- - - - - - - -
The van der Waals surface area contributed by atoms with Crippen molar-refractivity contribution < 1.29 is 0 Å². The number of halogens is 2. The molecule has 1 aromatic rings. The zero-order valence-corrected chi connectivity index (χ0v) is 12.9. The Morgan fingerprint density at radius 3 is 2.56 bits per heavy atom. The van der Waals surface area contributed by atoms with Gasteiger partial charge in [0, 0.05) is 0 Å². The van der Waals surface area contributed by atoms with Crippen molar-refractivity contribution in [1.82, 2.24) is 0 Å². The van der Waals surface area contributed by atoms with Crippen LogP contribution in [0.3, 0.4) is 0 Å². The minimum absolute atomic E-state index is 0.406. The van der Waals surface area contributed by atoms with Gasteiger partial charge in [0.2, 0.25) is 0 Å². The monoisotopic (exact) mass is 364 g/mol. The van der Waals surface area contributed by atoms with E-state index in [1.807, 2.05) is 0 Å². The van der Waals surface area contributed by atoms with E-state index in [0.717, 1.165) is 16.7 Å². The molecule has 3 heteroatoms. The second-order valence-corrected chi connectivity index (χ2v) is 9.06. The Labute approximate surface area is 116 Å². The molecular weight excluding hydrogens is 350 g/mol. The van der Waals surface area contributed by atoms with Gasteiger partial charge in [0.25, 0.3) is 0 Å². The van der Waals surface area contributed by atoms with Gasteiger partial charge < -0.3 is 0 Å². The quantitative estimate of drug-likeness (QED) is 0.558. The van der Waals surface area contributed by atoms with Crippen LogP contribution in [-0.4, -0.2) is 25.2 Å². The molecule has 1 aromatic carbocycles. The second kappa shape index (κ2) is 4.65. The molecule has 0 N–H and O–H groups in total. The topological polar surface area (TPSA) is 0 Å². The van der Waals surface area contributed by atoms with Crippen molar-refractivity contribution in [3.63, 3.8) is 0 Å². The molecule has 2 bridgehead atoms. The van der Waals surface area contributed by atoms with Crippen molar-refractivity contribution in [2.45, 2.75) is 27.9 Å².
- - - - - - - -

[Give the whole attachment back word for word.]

The van der Waals surface area contributed by atoms with Crippen molar-refractivity contribution < 1.29 is 0 Å². The number of halogens is 2. The molecule has 1 aromatic rings. The zero-order valence-corrected chi connectivity index (χ0v) is 12.9. The Morgan fingerprint density at radius 3 is 2.56 bits per heavy atom. The van der Waals surface area contributed by atoms with Gasteiger partial charge in [0, 0.05) is 0 Å². The van der Waals surface area contributed by atoms with Crippen molar-refractivity contribution in [1.82, 2.24) is 0 Å². The van der Waals surface area contributed by atoms with Crippen LogP contribution in [0.3, 0.4) is 0 Å². The minimum absolute atomic E-state index is 0.406. The van der Waals surface area contributed by atoms with Gasteiger partial charge in [0.2, 0.25) is 0 Å². The monoisotopic (exact) mass is 364 g/mol. The van der Waals surface area contributed by atoms with E-state index in [1.807, 2.05) is 0 Å². The van der Waals surface area contributed by atoms with E-state index in [0.717, 1.165) is 16.7 Å². The molecule has 3 heteroatoms. The second-order valence-corrected chi connectivity index (χ2v) is 9.06. The Labute approximate surface area is 116 Å². The molecular weight excluding hydrogens is 350 g/mol. The van der Waals surface area contributed by atoms with Gasteiger partial charge in [0.25, 0.3) is 0 Å². The van der Waals surface area contributed by atoms with Gasteiger partial charge < -0.3 is 0 Å². The quantitative estimate of drug-likeness (QED) is 0.558. The van der Waals surface area contributed by atoms with Crippen LogP contribution in [-0.4, -0.2) is 25.2 Å². The molecule has 1 aromatic carbocycles. The second kappa shape index (κ2) is 4.65. The molecule has 0 N–H and O–H groups in total. The topological polar surface area (TPSA) is 0 Å². The van der Waals surface area contributed by atoms with Crippen molar-refractivity contribution in [3.63, 3.8) is 0 Å². The molecule has 2 bridgehead atoms. The van der Waals surface area contributed by atoms with Crippen molar-refractivity contribution in [2.45, 2.75) is 27.9 Å².